Mount Pleasant Roastery
515 18 Avenue NW and 601 19 Avenue NW (5 Street fence), Calgary, Alberta
Around the clock, as long as coffee’s available
403-470-5812

Avenida Offers Upscale Food Hall Dining in South Calgary

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Takori is one of about 15 vendors in Avenida Food Hall & Market offering meals

As its name suggests, the relatively new Avenida Food Hall & Market is a bit of a hybrid. It features lots of upscale food vendors, some with a food-truck vibe, plus an array of healthy groceries you’d expect to find in a farmers’ market.

Seeing as its in deep southeast Calgary and given the uneven track record of food markets in this city—and particularly in this downtrodden economy—I was curious to see how busy it would be at a weekday lunch hour (like other Calgary food markets, it’s only open Thursday to Sunday). And like many other restaurant establishments in Calgary, its meals are not cheap, ranging from about $10 to $16.

When I arrive, around 11:30 am, it’s pretty quiet. But by noon, there are small lines forming at a number of vendors. Though Avenida is a long ways south of downtown on Macleod Trail, there are obviously enough office and commercial businesses around to form a reliable clientele. It’s a bright, modern, clean space, with lots of room for moving around.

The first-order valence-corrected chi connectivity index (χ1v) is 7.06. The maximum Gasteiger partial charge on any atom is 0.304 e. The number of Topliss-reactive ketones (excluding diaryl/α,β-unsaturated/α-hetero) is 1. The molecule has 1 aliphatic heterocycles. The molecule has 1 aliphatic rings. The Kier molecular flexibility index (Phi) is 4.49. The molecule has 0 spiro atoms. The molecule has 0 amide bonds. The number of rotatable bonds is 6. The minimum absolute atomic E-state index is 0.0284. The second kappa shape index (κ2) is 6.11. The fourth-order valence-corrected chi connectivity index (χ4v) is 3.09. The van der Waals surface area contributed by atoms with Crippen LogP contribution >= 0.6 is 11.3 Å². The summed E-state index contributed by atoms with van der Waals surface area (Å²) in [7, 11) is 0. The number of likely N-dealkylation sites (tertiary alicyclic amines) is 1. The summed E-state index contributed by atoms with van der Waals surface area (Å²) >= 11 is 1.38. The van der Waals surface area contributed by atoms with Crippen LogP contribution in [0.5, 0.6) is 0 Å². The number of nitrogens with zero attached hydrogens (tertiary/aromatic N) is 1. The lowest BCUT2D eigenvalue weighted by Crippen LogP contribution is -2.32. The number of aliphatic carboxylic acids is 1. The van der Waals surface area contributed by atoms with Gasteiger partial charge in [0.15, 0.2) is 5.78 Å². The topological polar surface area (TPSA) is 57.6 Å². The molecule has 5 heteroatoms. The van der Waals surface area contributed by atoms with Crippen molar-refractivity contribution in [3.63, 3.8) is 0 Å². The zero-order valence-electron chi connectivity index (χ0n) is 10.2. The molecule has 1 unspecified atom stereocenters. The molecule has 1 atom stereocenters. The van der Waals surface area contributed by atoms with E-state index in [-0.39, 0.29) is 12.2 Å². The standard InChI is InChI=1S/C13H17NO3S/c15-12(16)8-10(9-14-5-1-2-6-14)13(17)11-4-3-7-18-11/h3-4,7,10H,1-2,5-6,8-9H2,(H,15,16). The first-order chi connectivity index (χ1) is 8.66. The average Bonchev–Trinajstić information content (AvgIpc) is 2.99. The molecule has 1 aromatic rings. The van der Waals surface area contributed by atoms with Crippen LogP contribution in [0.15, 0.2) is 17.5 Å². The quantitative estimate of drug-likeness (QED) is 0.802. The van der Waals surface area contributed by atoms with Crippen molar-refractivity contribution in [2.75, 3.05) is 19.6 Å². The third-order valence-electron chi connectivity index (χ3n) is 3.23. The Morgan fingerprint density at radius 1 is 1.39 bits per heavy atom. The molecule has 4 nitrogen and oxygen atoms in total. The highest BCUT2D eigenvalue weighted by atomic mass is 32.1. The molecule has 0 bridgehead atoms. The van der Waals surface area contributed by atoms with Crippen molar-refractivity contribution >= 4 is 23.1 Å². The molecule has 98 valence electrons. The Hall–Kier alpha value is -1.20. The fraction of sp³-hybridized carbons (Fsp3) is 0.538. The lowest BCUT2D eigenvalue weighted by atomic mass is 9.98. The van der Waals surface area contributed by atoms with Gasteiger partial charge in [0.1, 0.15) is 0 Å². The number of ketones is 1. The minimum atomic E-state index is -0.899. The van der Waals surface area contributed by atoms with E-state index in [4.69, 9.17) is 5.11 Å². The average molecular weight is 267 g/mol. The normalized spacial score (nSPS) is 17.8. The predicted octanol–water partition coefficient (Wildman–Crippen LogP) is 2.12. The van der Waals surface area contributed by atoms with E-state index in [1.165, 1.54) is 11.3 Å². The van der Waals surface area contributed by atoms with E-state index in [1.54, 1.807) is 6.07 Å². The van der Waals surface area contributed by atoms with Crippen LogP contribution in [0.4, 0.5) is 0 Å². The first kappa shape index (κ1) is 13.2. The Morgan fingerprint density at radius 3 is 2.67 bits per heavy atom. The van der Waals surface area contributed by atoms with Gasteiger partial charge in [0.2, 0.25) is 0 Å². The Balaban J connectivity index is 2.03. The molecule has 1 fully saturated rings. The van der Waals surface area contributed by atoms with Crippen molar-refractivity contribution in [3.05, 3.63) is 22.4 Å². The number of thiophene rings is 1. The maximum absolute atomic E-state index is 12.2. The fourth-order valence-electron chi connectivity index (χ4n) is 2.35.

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The food hall also offers fresh produce

About 15 of Avenida’s some 40 vendors offer meals, with a distinct ethnic focus. Mexican, Thai, southeast Asia, Indian and Japanese dishes are all represented.

On my first visit, I join the short line at Takori, which aptly describes itself as an Asian fusion taqueria, making pretty much everything in house. As in tacos loaded with slow-roasted bulgogi beef brisket, smoked pork belly and kimchi, and Korean fried chicken. Fortunately, Takori allows you to mix and match, so I’m able to order one of each, for a reasonable $11.50. It’s a delightful meal that certainly stretches the usual Mexican taco boundaries.